Russia using ‘nuclear’ ammo in Ukraine and Putin 100% knew this


Putin criticised the UK’s donation of 14 Challenger 2 tanks to Ukraine, specifically taking issue with the potential deployment of depleted uranium tank rounds, claiming that it was a dangerous escalation towards nuclear war. Russian President Vladimir Putin got his knickers in a bit of a twist recently when commenting on the potential deployment of depleted uranium (DU) tank rounds to Ukraine. He basically claimed that this was a dangerous escalation towards nuclear war

Let’s deal with the technical details first. Britain’s Challenger 2 tank mounts a rifled 120mm gun which is designed around three-piece ammunition; the round, the separate bag charge which propels it down and out of the barrel, and a small brass cartridge called a vent tube which is fired electrically to set off the bag charge.

This system is unique to British-designed tanks and therefore the ammunition is not transferable to other NATO tanks like the German Leopard 2 or the American M1A2 Abrams.

Challenger has a choice of main gun ammunition for operations.

There’s the high explosive squash head (HESH) round for use against soft and lighter vehicles, a white phosphorus (WP) smoke round (although we try not to talk about that one), and a long rod penetrator armoured piercing fin stabilised discarding sabot (APFSDS) round, which relies on brute force applied scientifically to penetrate armoured targets like enemy tanks.

This APFSDS round, the CHARM 3 (L27A1 APFSDS DU) to give it its proper title, is the one that is made of DU. Why? Because DU is two and a half times the density of steel and half as expensive, and less environmentally damaging, than the equivalent tungsten carbide round used by the German 120mm smoothbore tank gun.

DU is a by-product of the enriching process which turns uranium into nuclear fuel and is only mildly radioactive in its inert state. Whilst it may give off some radiation into the atmosphere when it hits its target, multiple scientific investigations have not produced a clear cause-and-effect case. Sure, you’re advised not to inhale or ingest it, but in the overall context of dangerous things on the battlefield it’s small beer.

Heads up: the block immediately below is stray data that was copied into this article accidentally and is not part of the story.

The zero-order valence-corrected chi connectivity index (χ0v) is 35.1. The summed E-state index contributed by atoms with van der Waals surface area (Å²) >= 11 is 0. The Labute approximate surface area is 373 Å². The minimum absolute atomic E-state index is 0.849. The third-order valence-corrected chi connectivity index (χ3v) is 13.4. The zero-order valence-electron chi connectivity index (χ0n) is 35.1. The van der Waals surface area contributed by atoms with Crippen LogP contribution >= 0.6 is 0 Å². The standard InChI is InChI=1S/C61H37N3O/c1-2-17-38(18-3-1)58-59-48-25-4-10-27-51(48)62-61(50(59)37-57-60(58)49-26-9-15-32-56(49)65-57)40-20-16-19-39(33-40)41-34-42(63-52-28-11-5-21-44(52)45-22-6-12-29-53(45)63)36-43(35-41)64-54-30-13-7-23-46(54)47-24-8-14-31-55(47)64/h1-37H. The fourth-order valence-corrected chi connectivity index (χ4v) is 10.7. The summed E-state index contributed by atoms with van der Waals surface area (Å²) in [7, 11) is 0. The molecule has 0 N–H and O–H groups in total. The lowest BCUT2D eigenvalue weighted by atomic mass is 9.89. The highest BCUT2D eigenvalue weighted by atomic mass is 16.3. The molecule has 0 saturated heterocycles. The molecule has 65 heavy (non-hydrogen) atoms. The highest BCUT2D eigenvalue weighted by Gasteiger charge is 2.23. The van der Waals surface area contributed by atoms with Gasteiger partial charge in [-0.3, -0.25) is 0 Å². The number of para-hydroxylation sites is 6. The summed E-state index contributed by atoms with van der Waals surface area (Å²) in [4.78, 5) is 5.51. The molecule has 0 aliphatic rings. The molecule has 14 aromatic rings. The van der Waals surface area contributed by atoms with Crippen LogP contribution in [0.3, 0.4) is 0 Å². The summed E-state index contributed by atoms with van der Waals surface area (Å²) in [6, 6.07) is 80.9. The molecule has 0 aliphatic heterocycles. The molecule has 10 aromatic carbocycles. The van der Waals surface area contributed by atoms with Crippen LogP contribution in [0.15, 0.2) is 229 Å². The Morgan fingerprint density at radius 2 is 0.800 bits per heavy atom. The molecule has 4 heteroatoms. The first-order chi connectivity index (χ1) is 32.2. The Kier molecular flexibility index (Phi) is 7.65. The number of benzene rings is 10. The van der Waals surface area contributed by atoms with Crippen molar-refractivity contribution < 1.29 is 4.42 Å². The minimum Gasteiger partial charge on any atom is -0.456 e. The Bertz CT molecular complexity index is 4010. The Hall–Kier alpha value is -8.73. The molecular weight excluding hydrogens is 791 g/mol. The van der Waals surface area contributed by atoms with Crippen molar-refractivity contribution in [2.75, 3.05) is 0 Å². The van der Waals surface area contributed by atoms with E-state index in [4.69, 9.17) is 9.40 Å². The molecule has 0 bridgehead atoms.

The important point is, though, that it’s not in any way approaching a nuclear weapon as we understand it.

It has been used on battlefields since at least the Gulf War of 1991 where DU rounds were fired, for example, from the 30mm cannons of US AH-64 Apache helicopters and also by the A-10 Warthog ground attack jets. In military terms it’s not a big deal.

What makes Putin look very, very stupid in the light of his allegations, though, is the fact that Russia uses DU in its weapon systems too.

The Russian T-80BV’s 125mm tank cannon, for example, fires a DU round, designated as the 3BM60 Svinets-2 munition. He must have known this from his military briefers and so his pronouncements are once again nothing more than propaganda and disinformation. Our DU 120mm round has not been produced since 2001 and there is no facility to make more. Likewise with the bag charges and vent tube initiator. And Britain’s next tank, the Challenger 3, will have the German smoothbore 120mm gun and use completely different ammunition.

One can only hope, therefore, that when Rishi Sunak announced that the UK was giving 14 Challenger 2s to Ukraine that some logistician had done the necessary sums to ensure that the UK’s remaining vehicles wouldn’t run out of ammunition if push came to shove.

All of which adds a modicum of credibility to the suggestion from some quarters that we should give Ukraine all of our current fleet of tanks and backfill with something more modern and NATO-compatible.  After all, the UK currently has only 227 Challenger 2s, and only 148 of them are due to be upgraded to the new Challenger 3 model.

This new tank will have a limited production run and virtually zero export potential. So it seems eminently sensible to me to donate the entire UK tank fleet to Ukraine and re-equip with the latest iteration of the German Leopard 2, which is likely to be available to us long before Challenger 3.

He does look increasingly unstable and dangerous though. How much longer will the Russian people put up with such a deranged leader?

Lt Col Stuart Crawford is a defence analyst and former army officer. Sign up for his newsletters at



Tank CommanderLt Col Stuart Crawford’s latest book Tank Commander (Hardback) is available now

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